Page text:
In March, The Huffington Post began talking to teens and adults throughout the U.S. about their experiences with gun violence. These are two teens' stories. You can read others here.
Jordyn Willis and Chelsea James are seniors at Lindblom Math & Science Academy in the West Englewood neighborhood of Chicago. Their selective enrollment school is located just four blocks away from W.R. Harper High School, which was profiled this year on NPR's "This American Life." At Harper, 29 current or recent students were shot last year alone. Last fall, James' brother was shot in the leg. Willis and James, who live in the city's Washington Park and Bronzeville neighborhoods, are both active participants in the Project Orange Tree anti-violence initiative:
Chelsea: I've witnessed, like, people shooting and stuff like that, but it never really bothered me until November when my brother got shot. He got shot in the leg. He was with two cousins. And they shot him ... My two cousins ran and my brother ran, too, but they shot him in the leg, and my cousin left him and didn't bother calling anybody.
I had to find out through the actual hospital. That kind of really got to me because that was my brother. Me and my brother are really close. He's still alive but that really struck me.
I have never seen my brother cry, like, literally. I've never seen him cry, and that was the first time I've seen him cry. He just broke down in the car and I was devastated. My brother is like my best friend.
Jordyn: The hardest part is knowing that you actually have to fight to go to school. It's sad that we have to think, like, "Well, I might be next." We could not be doing anything, and I've got to watch my back because somebody's behind me.
When you hear the gunshots, you shake a little bit. And when you're actually there to witness it, just seeing the body hit the ground is just traumatizing in itself.
Chelsea: I remember one time, this might have been in January, and I was about to go to a basketball game, I was doing my makeup and I was about to go out the door and shots were fired. At least 10 shots was fired and I just immediately fell to the floor trying to hide. My sister was like, "Are you okay? Are you okay?"
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We waited a good 15 minutes, and we looked outside and there were ambulances everywhere. Two people died, and I was living across the street from them. And I was almost in tears because the way the gun sounded, the way the bullets flew -- it sounded like they were in my gangway back to the back of my house. I was just like, I don't know where they came from. It sounded like it was right by my house.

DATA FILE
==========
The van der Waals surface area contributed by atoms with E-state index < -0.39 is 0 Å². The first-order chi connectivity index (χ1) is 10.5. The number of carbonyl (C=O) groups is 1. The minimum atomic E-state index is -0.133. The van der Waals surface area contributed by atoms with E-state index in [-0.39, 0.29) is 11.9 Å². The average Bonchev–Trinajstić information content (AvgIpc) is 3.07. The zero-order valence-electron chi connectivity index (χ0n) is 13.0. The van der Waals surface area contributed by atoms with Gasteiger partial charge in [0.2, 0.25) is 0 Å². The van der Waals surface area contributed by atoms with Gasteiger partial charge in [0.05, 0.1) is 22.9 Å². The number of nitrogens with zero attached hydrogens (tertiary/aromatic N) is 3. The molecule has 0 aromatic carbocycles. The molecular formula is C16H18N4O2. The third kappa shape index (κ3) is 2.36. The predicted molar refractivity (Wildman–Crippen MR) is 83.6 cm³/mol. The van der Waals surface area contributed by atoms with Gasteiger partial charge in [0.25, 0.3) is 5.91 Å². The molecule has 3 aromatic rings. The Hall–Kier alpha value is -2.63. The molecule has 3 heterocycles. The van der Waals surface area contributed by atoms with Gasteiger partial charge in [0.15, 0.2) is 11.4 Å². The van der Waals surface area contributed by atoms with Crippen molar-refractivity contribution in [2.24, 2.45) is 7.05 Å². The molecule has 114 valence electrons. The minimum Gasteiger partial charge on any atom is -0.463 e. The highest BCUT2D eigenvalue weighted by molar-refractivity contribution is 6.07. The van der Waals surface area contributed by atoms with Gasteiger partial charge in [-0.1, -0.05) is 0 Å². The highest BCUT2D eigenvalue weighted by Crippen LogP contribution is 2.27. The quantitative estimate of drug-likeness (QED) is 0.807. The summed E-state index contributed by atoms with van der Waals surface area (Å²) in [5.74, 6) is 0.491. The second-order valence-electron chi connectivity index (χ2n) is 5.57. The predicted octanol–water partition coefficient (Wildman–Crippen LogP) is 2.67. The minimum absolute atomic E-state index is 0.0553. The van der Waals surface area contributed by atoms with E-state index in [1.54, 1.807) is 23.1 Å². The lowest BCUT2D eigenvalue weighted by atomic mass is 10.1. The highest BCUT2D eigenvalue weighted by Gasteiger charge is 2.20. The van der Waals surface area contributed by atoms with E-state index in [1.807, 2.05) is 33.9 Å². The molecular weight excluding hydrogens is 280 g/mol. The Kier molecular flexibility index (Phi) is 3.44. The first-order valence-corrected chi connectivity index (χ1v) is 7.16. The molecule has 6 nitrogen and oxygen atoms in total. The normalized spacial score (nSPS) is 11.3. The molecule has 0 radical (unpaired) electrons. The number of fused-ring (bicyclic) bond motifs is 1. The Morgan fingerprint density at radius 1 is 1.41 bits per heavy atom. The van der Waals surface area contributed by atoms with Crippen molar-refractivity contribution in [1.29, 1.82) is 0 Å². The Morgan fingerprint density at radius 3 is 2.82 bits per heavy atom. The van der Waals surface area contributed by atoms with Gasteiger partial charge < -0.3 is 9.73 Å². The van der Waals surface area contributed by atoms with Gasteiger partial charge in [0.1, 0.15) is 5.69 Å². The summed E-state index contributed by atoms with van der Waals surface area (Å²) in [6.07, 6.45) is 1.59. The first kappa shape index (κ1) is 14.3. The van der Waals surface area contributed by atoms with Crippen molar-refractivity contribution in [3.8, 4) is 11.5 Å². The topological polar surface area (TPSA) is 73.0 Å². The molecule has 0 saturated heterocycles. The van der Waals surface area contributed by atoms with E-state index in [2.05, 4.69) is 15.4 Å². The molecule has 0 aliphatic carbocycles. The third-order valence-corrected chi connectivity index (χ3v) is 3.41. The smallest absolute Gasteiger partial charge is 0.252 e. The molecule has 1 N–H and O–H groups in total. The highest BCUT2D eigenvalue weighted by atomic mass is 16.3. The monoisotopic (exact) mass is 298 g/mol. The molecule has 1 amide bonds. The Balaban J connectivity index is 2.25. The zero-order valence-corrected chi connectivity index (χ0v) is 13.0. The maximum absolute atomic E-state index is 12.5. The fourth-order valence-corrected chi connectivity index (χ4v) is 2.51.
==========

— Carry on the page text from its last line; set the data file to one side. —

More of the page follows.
When I was younger, I knew stuff was happening and people were actually dying, but as you get older and the people that are dying start to become the same age as you, it really starts taking a toll on you. Like, for example, Hadiya, she was like 14. When people start to get the same age as you, you start to realize that really could possibly be me.
Jordyn: I've been seeing a lot on social media, people are saying it's gonna be a war zone this summer. And a lot of people who've been saying that are the people who are more likely to go and do the shooting and cause a disturbance in the area. They're talking about going downtown, just hanging out down there. We don't need that, that's a tourist attraction. You can't scare away all the money just because you have problems with someone else. We shouldn't have to stay home all summer.
Chelsea: Whenever you go out of town and you tell somebody you're from Chicago, they're going to think about that violence. They're not going to think about your nice, beautiful Lakeview town, or you know, coffee shops on every corner. They're going to think about the violence on the South Side. Even though you don't live there, you can't say, "Well, I'm not from that part, I'm from the good part." Either way, they're still going to have that bad mentality, that bad taste in their mouth about Chicago. It still affects you.
As told to Joseph Erbentraut.